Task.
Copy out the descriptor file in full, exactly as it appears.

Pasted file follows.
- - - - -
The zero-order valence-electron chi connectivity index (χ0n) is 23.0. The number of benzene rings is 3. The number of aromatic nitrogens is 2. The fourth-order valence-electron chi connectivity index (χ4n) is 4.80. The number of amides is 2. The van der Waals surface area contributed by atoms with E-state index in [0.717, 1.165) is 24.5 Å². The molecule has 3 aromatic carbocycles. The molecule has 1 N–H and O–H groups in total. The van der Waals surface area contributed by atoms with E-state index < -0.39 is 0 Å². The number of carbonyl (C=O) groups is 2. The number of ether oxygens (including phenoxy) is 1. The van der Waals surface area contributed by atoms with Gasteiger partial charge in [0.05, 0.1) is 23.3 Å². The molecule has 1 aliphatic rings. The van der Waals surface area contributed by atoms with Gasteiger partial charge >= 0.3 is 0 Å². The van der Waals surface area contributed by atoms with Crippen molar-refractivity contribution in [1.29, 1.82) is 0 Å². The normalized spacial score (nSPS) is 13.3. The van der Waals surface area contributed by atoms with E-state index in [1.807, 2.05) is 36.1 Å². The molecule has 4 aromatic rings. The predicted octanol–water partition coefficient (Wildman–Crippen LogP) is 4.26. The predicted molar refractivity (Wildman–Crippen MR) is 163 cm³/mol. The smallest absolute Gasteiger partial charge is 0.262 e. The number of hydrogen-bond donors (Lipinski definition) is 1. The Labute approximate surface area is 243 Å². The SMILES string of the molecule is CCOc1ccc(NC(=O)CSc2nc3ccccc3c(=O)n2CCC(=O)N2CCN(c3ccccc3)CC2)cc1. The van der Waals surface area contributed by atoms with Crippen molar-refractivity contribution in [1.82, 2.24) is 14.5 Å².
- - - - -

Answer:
The zero-order valence-electron chi connectivity index (χ0n) is 23.0. The number of benzene rings is 3. The number of aromatic nitrogens is 2. The fourth-order valence-electron chi connectivity index (χ4n) is 4.80. The number of amides is 2. The van der Waals surface area contributed by atoms with E-state index in [0.717, 1.165) is 24.5 Å². The molecule has 3 aromatic carbocycles. The molecule has 1 N–H and O–H groups in total. The van der Waals surface area contributed by atoms with E-state index < -0.39 is 0 Å². The number of carbonyl (C=O) groups is 2. The number of ether oxygens (including phenoxy) is 1. The van der Waals surface area contributed by atoms with Gasteiger partial charge in [0.05, 0.1) is 23.3 Å². The molecule has 1 aliphatic rings. The van der Waals surface area contributed by atoms with Gasteiger partial charge >= 0.3 is 0 Å². The van der Waals surface area contributed by atoms with Crippen molar-refractivity contribution in [1.29, 1.82) is 0 Å². The normalized spacial score (nSPS) is 13.3. The van der Waals surface area contributed by atoms with E-state index in [1.807, 2.05) is 36.1 Å². The molecule has 4 aromatic rings. The predicted octanol–water partition coefficient (Wildman–Crippen LogP) is 4.26. The predicted molar refractivity (Wildman–Crippen MR) is 163 cm³/mol. The smallest absolute Gasteiger partial charge is 0.262 e. The number of hydrogen-bond donors (Lipinski definition) is 1. The Labute approximate surface area is 243 Å². The SMILES string of the molecule is CCOc1ccc(NC(=O)CSc2nc3ccccc3c(=O)n2CCC(=O)N2CCN(c3ccccc3)CC2)cc1. The van der Waals surface area contributed by atoms with Crippen molar-refractivity contribution in [1.82, 2.24) is 14.5 Å².